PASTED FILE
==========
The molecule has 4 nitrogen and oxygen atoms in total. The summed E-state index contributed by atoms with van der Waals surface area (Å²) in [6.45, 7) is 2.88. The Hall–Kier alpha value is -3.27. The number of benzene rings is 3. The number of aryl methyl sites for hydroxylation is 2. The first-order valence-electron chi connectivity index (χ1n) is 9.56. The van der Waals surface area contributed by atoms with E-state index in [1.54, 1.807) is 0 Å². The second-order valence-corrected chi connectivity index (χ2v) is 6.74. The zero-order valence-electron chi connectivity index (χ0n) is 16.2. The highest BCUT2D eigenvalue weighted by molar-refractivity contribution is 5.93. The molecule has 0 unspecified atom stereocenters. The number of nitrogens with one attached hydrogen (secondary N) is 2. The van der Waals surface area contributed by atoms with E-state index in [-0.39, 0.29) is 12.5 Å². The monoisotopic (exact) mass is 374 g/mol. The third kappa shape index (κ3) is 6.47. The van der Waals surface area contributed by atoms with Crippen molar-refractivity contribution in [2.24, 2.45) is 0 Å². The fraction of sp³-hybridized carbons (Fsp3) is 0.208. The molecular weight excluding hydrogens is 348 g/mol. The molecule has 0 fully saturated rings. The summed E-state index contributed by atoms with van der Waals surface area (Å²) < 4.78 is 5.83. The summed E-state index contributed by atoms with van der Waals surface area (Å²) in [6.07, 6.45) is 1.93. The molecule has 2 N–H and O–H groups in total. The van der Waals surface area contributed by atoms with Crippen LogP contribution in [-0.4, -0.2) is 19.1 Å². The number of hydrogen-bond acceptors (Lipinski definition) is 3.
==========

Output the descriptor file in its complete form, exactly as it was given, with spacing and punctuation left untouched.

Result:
The molecule has 4 nitrogen and oxygen atoms in total. The summed E-state index contributed by atoms with van der Waals surface area (Å²) in [6.45, 7) is 2.88. The Hall–Kier alpha value is -3.27. The number of benzene rings is 3. The number of aryl methyl sites for hydroxylation is 2. The first-order valence-electron chi connectivity index (χ1n) is 9.56. The van der Waals surface area contributed by atoms with E-state index in [1.54, 1.807) is 0 Å². The second-order valence-corrected chi connectivity index (χ2v) is 6.74. The zero-order valence-electron chi connectivity index (χ0n) is 16.2. The highest BCUT2D eigenvalue weighted by molar-refractivity contribution is 5.93. The molecule has 0 unspecified atom stereocenters. The number of nitrogens with one attached hydrogen (secondary N) is 2. The van der Waals surface area contributed by atoms with E-state index in [-0.39, 0.29) is 12.5 Å². The monoisotopic (exact) mass is 374 g/mol. The third kappa shape index (κ3) is 6.47. The van der Waals surface area contributed by atoms with Crippen molar-refractivity contribution in [2.24, 2.45) is 0 Å². The fraction of sp³-hybridized carbons (Fsp3) is 0.208. The molecular weight excluding hydrogens is 348 g/mol. The molecule has 0 fully saturated rings. The summed E-state index contributed by atoms with van der Waals surface area (Å²) < 4.78 is 5.83. The summed E-state index contributed by atoms with van der Waals surface area (Å²) in [6.07, 6.45) is 1.93. The molecule has 2 N–H and O–H groups in total. The van der Waals surface area contributed by atoms with Crippen LogP contribution in [-0.4, -0.2) is 19.1 Å². The number of hydrogen-bond acceptors (Lipinski definition) is 3.